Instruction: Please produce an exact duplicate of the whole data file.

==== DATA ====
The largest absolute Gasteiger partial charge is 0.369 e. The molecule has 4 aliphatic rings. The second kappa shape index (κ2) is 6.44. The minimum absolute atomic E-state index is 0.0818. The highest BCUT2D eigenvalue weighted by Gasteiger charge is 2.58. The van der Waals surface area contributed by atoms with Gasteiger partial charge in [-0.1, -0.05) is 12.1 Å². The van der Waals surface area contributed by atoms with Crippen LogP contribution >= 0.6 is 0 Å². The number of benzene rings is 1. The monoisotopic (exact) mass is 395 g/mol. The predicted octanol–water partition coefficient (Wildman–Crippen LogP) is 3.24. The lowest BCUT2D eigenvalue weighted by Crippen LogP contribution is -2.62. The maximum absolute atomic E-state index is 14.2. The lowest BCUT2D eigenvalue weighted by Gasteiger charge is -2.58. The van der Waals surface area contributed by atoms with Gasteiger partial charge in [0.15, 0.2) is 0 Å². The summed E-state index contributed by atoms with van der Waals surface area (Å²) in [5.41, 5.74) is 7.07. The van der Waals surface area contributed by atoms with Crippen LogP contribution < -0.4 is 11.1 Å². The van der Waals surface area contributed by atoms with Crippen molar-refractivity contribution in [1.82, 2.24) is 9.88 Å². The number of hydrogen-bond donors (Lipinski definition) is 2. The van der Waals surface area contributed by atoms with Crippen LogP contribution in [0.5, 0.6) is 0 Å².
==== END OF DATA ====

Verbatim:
The largest absolute Gasteiger partial charge is 0.369 e. The molecule has 4 aliphatic rings. The second kappa shape index (κ2) is 6.44. The minimum absolute atomic E-state index is 0.0818. The highest BCUT2D eigenvalue weighted by Gasteiger charge is 2.58. The van der Waals surface area contributed by atoms with Gasteiger partial charge in [-0.1, -0.05) is 12.1 Å². The van der Waals surface area contributed by atoms with Crippen LogP contribution >= 0.6 is 0 Å². The number of benzene rings is 1. The monoisotopic (exact) mass is 395 g/mol. The predicted octanol–water partition coefficient (Wildman–Crippen LogP) is 3.24. The lowest BCUT2D eigenvalue weighted by Crippen LogP contribution is -2.62. The maximum absolute atomic E-state index is 14.2. The lowest BCUT2D eigenvalue weighted by Gasteiger charge is -2.58. The van der Waals surface area contributed by atoms with Gasteiger partial charge in [0.15, 0.2) is 0 Å². The summed E-state index contributed by atoms with van der Waals surface area (Å²) in [5.41, 5.74) is 7.07. The van der Waals surface area contributed by atoms with Crippen LogP contribution < -0.4 is 11.1 Å². The van der Waals surface area contributed by atoms with Crippen molar-refractivity contribution in [1.82, 2.24) is 9.88 Å². The number of hydrogen-bond donors (Lipinski definition) is 2. The van der Waals surface area contributed by atoms with Crippen LogP contribution in [0.5, 0.6) is 0 Å².